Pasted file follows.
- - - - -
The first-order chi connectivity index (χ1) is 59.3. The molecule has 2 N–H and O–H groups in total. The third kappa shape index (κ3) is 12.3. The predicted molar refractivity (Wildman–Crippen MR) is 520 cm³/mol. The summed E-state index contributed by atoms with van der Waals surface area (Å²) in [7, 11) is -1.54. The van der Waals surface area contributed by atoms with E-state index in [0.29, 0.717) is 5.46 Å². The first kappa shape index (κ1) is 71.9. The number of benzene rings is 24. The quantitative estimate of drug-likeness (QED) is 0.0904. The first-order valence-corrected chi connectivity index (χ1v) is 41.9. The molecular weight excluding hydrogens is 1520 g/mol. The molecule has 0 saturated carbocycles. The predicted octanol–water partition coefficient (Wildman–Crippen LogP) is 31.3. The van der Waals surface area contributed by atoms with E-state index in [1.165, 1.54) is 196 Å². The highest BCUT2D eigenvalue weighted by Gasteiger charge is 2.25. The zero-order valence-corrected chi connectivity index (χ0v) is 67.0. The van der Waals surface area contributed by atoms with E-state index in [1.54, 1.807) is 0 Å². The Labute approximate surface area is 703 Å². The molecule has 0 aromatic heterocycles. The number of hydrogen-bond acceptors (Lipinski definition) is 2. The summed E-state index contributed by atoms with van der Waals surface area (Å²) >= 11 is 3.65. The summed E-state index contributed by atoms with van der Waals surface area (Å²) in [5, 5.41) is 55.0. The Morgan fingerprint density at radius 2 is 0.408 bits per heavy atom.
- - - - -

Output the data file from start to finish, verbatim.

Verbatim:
The first-order chi connectivity index (χ1) is 59.3. The molecule has 2 N–H and O–H groups in total. The third kappa shape index (κ3) is 12.3. The predicted molar refractivity (Wildman–Crippen MR) is 520 cm³/mol. The summed E-state index contributed by atoms with van der Waals surface area (Å²) in [7, 11) is -1.54. The van der Waals surface area contributed by atoms with E-state index in [0.29, 0.717) is 5.46 Å². The first kappa shape index (κ1) is 71.9. The number of benzene rings is 24. The quantitative estimate of drug-likeness (QED) is 0.0904. The first-order valence-corrected chi connectivity index (χ1v) is 41.9. The molecular weight excluding hydrogens is 1520 g/mol. The molecule has 0 saturated carbocycles. The predicted octanol–water partition coefficient (Wildman–Crippen LogP) is 31.3. The van der Waals surface area contributed by atoms with E-state index in [1.165, 1.54) is 196 Å². The highest BCUT2D eigenvalue weighted by Gasteiger charge is 2.25. The zero-order valence-corrected chi connectivity index (χ0v) is 67.0. The van der Waals surface area contributed by atoms with E-state index in [1.54, 1.807) is 0 Å². The Labute approximate surface area is 703 Å². The molecule has 0 aromatic heterocycles. The number of hydrogen-bond acceptors (Lipinski definition) is 2. The summed E-state index contributed by atoms with van der Waals surface area (Å²) >= 11 is 3.65. The summed E-state index contributed by atoms with van der Waals surface area (Å²) in [5, 5.41) is 55.0. The Morgan fingerprint density at radius 2 is 0.408 bits per heavy atom.